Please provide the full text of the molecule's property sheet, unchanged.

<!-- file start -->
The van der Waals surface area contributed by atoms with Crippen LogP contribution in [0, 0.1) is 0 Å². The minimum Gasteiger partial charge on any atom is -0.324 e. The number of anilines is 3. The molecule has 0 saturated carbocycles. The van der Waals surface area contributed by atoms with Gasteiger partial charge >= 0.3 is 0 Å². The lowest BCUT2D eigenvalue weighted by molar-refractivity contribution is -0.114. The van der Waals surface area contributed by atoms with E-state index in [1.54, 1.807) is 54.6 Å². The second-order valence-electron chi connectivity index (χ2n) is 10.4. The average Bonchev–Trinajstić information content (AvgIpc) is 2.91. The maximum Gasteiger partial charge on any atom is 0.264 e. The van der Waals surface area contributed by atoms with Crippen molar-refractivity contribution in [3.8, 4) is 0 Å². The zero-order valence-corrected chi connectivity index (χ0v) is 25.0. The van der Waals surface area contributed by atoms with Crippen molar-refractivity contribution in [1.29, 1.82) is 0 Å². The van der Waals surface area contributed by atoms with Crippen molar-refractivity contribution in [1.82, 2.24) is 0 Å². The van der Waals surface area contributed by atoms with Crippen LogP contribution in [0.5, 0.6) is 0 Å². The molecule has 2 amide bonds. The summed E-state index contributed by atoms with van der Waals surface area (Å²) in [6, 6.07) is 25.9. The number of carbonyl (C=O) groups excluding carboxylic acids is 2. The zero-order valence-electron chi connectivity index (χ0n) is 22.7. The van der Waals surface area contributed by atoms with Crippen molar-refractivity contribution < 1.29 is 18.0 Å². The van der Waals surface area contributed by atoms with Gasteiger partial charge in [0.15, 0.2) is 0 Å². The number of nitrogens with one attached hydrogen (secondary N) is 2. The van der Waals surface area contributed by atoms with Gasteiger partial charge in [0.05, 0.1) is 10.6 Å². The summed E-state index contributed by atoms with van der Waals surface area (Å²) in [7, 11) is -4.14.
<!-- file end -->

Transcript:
The van der Waals surface area contributed by atoms with Crippen LogP contribution in [0, 0.1) is 0 Å². The minimum Gasteiger partial charge on any atom is -0.324 e. The number of anilines is 3. The molecule has 0 saturated carbocycles. The van der Waals surface area contributed by atoms with Gasteiger partial charge >= 0.3 is 0 Å². The lowest BCUT2D eigenvalue weighted by molar-refractivity contribution is -0.114. The van der Waals surface area contributed by atoms with E-state index in [1.54, 1.807) is 54.6 Å². The second-order valence-electron chi connectivity index (χ2n) is 10.4. The average Bonchev–Trinajstić information content (AvgIpc) is 2.91. The maximum Gasteiger partial charge on any atom is 0.264 e. The van der Waals surface area contributed by atoms with Crippen molar-refractivity contribution in [3.8, 4) is 0 Å². The zero-order valence-corrected chi connectivity index (χ0v) is 25.0. The van der Waals surface area contributed by atoms with Crippen molar-refractivity contribution in [1.29, 1.82) is 0 Å². The van der Waals surface area contributed by atoms with Crippen molar-refractivity contribution in [1.82, 2.24) is 0 Å². The van der Waals surface area contributed by atoms with Crippen LogP contribution in [0.5, 0.6) is 0 Å². The molecule has 2 amide bonds. The summed E-state index contributed by atoms with van der Waals surface area (Å²) in [6, 6.07) is 25.9. The number of carbonyl (C=O) groups excluding carboxylic acids is 2. The zero-order valence-electron chi connectivity index (χ0n) is 22.7. The van der Waals surface area contributed by atoms with Crippen molar-refractivity contribution < 1.29 is 18.0 Å². The van der Waals surface area contributed by atoms with Gasteiger partial charge in [0.15, 0.2) is 0 Å². The number of nitrogens with one attached hydrogen (secondary N) is 2. The van der Waals surface area contributed by atoms with Gasteiger partial charge in [0.05, 0.1) is 10.6 Å². The summed E-state index contributed by atoms with van der Waals surface area (Å²) in [7, 11) is -4.14.